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By Frank Bowman

Just when you thought the Trump saga couldn’t get weirder, Michael Cohen, Trump’s longtime consigliere, was forced to reveal that his entire list of human clients consists of Donald Trump, Elliott Broidy (a rich Republican fundraiser for whom Cohen arranged a $1.6 million payoff to a former mistress), and … tah-dah … Sean Hannity.

This revelation has occasioned tut-tutting from media watchdogs who note that Hannity has been screaming daily on his TV and radio shows about the illegitimacy of the Cohen search, while conspicuously omitting to mention that he was among Cohen’s clients.  Fair and balanced indeed! And of course, Hannity’s discomfiture has drawn howls of laughter and hoots of derision from pretty much everyone, left and right, who has not yet been submerged into the Borg of Fox News Land.

Along with the outrage and hilarity, there has also been speculation about what sort of thing Hannity could possibly have wanted the legal advice of Michael Cohen, a guy who isn’t so much a lawyer as muscle with a law degree. The obvious salacious speculation has centered on the fact that Cohen’s only two other human clients are guys for whom he arranged payoffs to inconvenient ex-girlfriends.  Does Hannity have his own #MeToo problem?

Hannity has hastened to deny that he might need such services, insisting that the matters as to which he consulted Cohen did not involve any “third party.”  Moreover, says Hannity, Cohen was, perhaps, kind of his lawyer, but not really (“we just chatted, he never sent me a bill, I never paid fees… well, ok, maybe I slipped him a ten-spot once”).  And, insists Hannity, he only talked to Cohen about real estate matters.  Probably.  Mostly.

It’s been a perverse pleasure to watch Hannity try to walk the tightrope between denying any real connection with Cohen, while at the same time trying to claim just enough of a connection to be able to invoke attorney-client privilege.  There has been plenty of skepticism about Hannity’s story, particularly the claim that anyone, especially a gazillionaire like Hannity with the means to hire the best specialists in America, would go to Michael Cohen to get legal advice about real estate matters.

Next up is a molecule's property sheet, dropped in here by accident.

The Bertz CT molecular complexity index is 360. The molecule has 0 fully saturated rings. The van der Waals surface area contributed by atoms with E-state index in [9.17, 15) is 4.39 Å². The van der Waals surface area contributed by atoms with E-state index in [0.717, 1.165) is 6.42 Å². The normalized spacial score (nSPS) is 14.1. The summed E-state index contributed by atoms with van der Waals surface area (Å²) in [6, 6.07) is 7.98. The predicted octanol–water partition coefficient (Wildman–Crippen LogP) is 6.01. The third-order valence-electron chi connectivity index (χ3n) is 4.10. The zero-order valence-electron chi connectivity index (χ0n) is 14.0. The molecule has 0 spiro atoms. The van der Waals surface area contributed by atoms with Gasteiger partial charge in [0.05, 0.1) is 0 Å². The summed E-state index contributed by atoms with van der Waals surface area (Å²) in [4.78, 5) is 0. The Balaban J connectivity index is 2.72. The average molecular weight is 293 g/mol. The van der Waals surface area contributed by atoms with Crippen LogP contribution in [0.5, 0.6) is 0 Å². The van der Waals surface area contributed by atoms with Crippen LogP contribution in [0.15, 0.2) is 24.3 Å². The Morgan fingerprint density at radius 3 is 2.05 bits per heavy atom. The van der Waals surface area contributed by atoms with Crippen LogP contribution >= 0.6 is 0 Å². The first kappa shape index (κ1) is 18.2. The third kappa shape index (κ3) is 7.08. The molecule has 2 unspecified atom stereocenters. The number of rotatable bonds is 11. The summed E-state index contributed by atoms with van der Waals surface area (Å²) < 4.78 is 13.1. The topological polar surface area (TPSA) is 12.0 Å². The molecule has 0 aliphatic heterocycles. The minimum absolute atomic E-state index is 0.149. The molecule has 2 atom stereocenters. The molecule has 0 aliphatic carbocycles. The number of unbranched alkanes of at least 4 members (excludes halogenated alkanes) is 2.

But so far, the delighted commentariat has missed one other telling point: If Hannity is telling the truth and the only time he used Michael Cohen as a lawyer was for occasional verbal chats about real estate, then there would be nothing for FBI searchers to find in Cohen’s office or the other spots subject to the warrant that would reveal either the Hannity-Cohen attorney-client relationship or its subject matter.  Yet Cohen apparently believes there is such material because otherwise he would not have listed Hannity among his clients.  And Hannity apparently agrees, because otherwise he would not have requested Cohen’s lawyers (as he apparently did) to keep his identity secret.

In short, if there’s nothing — no document, no e-mail, no tape, no phone message, no nothing — anywhere in Cohen’s domain that would identify and cause difficulties for Sean Hannity, then neither Cohen nor Hannity would have tried to protect it by identifying Hannity as Cohen’s client.

Unless I miss my guess, Mr. Hannity is sweating with reason.